The Cruise Passengers, Bad Doberan – 10 July 2010
We had taken a ride on the Molli, the narrow-gauge railway from Bad Doberan to Bad Külungsborn, and it turned out to be a celebration day. In Bad Külungsborn we met some cruise ship passengers with an interest in trains and when we got back to Bad Doberan we met some more.
They were running along the platform towards the steam engine, or at least the men were; the women were saying: ‘Where are you going?’ and one waggish cruiser, wearing a straw hat, replied to his wife that he was: ‘Going to give the driver a kiss. Where do you think I’m going?’ and then followed-up this extraordinarily rude retort with: ‘Ask a silly question . . .!’ What an arsehole! I’m glad we don’t go on Baltic cruises and have to sit next to him for dinner. I wonder what his job is, or was.
Quite difficult to get a meaningful pic, with all these Brits rushing away from one’s lens.
Other British railway enthusiasts made their way onto the platform of the Rostock to Wismar trains, where we were standing, in order to get a better shot of the steam engine puffing to its sidings. At this point we were not absolutely sure that they were from a British-origin cruise ship, we only suspected it, so I sparked up a conversation in English: ‘Got some good pictures?’.
Horrors! Suspicion! A person in Germany speaking to them. They shrunk away in surprise at this approach, but one fat fellow in a pink striped shirt got a bit stuck and unable to escape.
‘I’ve taken some videos, at the end of the line and here!’, he announced proudly.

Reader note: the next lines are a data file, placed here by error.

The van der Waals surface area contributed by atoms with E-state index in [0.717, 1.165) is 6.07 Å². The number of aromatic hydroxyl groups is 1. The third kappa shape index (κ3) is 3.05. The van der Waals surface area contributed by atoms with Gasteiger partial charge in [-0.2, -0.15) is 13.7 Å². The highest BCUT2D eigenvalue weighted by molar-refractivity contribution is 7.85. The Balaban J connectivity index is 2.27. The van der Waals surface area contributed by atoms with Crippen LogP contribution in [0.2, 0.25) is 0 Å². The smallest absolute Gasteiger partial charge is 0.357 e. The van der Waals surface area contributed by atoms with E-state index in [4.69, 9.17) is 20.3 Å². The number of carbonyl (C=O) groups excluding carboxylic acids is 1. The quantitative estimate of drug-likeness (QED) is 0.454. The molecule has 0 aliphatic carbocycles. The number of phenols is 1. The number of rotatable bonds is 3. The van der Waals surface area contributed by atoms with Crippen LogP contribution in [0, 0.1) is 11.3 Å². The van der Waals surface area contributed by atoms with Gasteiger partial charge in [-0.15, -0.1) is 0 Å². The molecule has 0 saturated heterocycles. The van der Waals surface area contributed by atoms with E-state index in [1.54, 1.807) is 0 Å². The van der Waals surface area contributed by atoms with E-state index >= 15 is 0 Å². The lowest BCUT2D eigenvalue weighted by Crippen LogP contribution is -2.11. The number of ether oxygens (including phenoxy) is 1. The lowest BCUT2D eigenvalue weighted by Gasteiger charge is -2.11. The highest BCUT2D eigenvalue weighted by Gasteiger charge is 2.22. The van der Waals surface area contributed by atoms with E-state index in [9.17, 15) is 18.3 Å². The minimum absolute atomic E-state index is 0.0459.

‘Have you? I did that too, but I haven’t checked whether they worked yet.’
‘I have, and they’re looking good, I’ve checked them already.’ He probably knows his camera better than I do mine. I got the impression he would be showing his fellow cruisers the little digital screen that very evening and was relishing the prospect.
With further probing we learn that the trainspotting Brits are on the same Fred Olson Baltic cruise as the lady denied a herring. A coach left Warnemünde at 12 o’clock to bring them to Külungsborn, where they got on the Molli steam train – after a bit of videoing presumably – and the same coach was now at Bad Doberan waiting to take them back to the ship.
We said we’d met some people from that cruise earlier, who had come over by taxi. I said that I’d told them how to get back by train but was not sure whether they had followed my advice.
With an air of great authority, the pink-shirted fat man announced: ‘There’s a train every ten minutes from Warnemünde to Rostock. One every ten minutes.’ The way he will have known this, without a doubt, was that he walked to the station in Warnemünde, which is right alongside the cruise ship terminal, and looked at the departure board. He was clearly very impressed by the frequency of the service, and I’m sure he would have looked at and probably photographed the trains, but he presumably didn’t feel adventurous enough to get on one, opting for the safe coach instead.
We walked asking questions with the man towards his bus; a Fred Olson guide woman said to us: ‘Are you the last two?’ ‘We’, I replied, ‘Are the last two people on earth, aber wir sind nicht bei diese Rundfahrt.’
Whether the young woman did not speak German, or did but thought my German just too terrible for comment, I don’t know but she didn’t respond, she just marched back to the coach.
That evening, as their cruise ship pulls out of Warnemünde harbour on its way to Copenhagen, will the rail-enthused Brits be showing each other pics of the day’s adventures on the digital displays of their cameras? We have an idea they almost certainly might be.
With all this excitement we didn’t see our train for Wismar pull in and had to run for it, or in fact didn’t have to, for it waits for three minutes for everyone to get off and have a smoke, but thought we did, so we ran, and got to it all flustered and sweaty. That’s the trouble with this independent travel, you do get a bit flustered and sweaty now and again. Not like on the cruise ship.